I’m sitting down in a big open space, a café with a drumset in the corner, exposed piping and dusty lightbulbs above, and a respectable disco ball directly at 10:00. The last time I was here, it was for a pop-up dinner put on by Linus Kim, who arguably makes the best smoked swine in the country. He also makes a mean pot of baked beans. You could hardly find an empty seat last time, but today, apart from a quiet and lanky barrista, I’ve got the entire room to myself. It’s just us, the disco ball, and a carrot cake with two slices missing. Make that three slices missing.

Last night, Helen and I went for a haircut and sushi. When she found out how much I was paying for a trim (which is half of what it costs back home), she was shocked. She insisted she take me to her place, where a cut costs as much as a matinee. What the hell, I thought. It’s just hair. We met near the fire station in our neighborhood, and she led me down a dark and dreary street. We must have passed a dozen salons on the way, and I began to think she had other ideas. But we found it, and we squeezed ourselves between four other ladies on the waiting bench. When Helen handed me a style book so that I could pick out a look that I liked, I flipped through the pages, turned to her, and, gesturing to the pictures, I said “Helen, I have complete faith in your judgment, but these are a little 1980’s, don’t you think?” So we settled for a trim.

There is a custom of eating in Korea where you hop to three places and eat and drink a little at each one. Il-cha, I-cha, Sam-cha, it’s called, and it means first time, second time, third time. We sat at a newly opened sushi bar and ate cho-bap, or sushi rice blanketed by raw slices of fish so fresh, I felt like we were committing some kind of crime. I guess there are people in the world who would agree that we were.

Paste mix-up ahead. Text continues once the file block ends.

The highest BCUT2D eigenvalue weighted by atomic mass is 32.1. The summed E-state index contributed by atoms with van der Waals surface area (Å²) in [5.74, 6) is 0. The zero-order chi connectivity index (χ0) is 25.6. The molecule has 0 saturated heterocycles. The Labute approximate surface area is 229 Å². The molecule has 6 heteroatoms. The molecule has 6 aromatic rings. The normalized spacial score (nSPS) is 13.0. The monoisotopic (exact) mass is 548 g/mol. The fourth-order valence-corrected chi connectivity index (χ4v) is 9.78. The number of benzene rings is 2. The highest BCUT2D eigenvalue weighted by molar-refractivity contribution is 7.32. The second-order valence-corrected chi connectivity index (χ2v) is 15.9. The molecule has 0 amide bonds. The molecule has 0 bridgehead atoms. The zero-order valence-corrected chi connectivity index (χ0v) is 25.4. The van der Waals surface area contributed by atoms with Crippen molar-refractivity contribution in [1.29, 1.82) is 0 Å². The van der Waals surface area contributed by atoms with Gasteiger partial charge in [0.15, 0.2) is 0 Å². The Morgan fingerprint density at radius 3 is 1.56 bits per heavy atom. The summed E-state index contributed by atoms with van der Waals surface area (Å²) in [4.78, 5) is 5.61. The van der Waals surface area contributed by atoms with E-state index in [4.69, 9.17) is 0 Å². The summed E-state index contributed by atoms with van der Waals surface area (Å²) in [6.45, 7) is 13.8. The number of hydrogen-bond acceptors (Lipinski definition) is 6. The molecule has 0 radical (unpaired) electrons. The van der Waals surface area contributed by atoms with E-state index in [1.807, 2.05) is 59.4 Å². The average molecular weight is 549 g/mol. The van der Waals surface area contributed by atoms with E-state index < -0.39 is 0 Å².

We moved on to an izakaya, a Japanese pub, for more beer and snacks. Helen ordered marinated mushroom caps, their cavities full with their own liquid, and skewers of grilled ginkgo nuts. I asked her if she’d ever travel to Japan. Because of Korea’s history with Japan, she said she probably wouldn’t. It’s amazing how we communicate given how limited we both are with each other’s languages. We talked about marriage, commitment, parenting, and teaching. She’s got a husband who adores her and a healthy, well-adjusted son, and she is so aware of her fortune. Yet she’s told me she envies my freedom. At work, Helen makes me feel like more of a human when I’m upset about how the day is going. I thank my lucky stars that we met. We are so different, and so similar.

When we left the third spot, we were both a bit tipsy, and it was cold. She asked me why I wasn’t wearing boots, and I told her I had trouble finding shoes that fit my larger-than-average feet, larger-than-average in Korea. Another shocking bit of information for Helen, apparently. Pulling me aside, she took off her own boot and insisted I try it on. I’d been holding my wallet, and I set it down on a table so that I could untie the laces of my shoe. I mean, why not. Her boot was too tight, and on her, my shoe looked like a ski, an arrow pointing forward from the bottom of her leg. We laughed, switched back, and walked for ten minutes until it was time for her to catch a cab home.

When I dug for my wallet at the door of my apartment building, it was gone. I quickly took an inventory of what was inside, remembering that I’d spent the last of my cash earlier (earlier, I couldn’t figure out how the hell that’d happened, and now I was relieved). I never carry credit cards, and my passport was tucked away at home. Things weren’t looking so bad. Also, my five senses were intact, and that was always good news. So I ran back to the spot where Helen and I had switched shoes. And there it was, my red wallet all alone and gleaming in the moonlight, looking totally untouched. Ginkgo is supposed to be good for memory, but I guess maybe when you pair it with beer, you come out even. Most of the time, even is pretty damn good.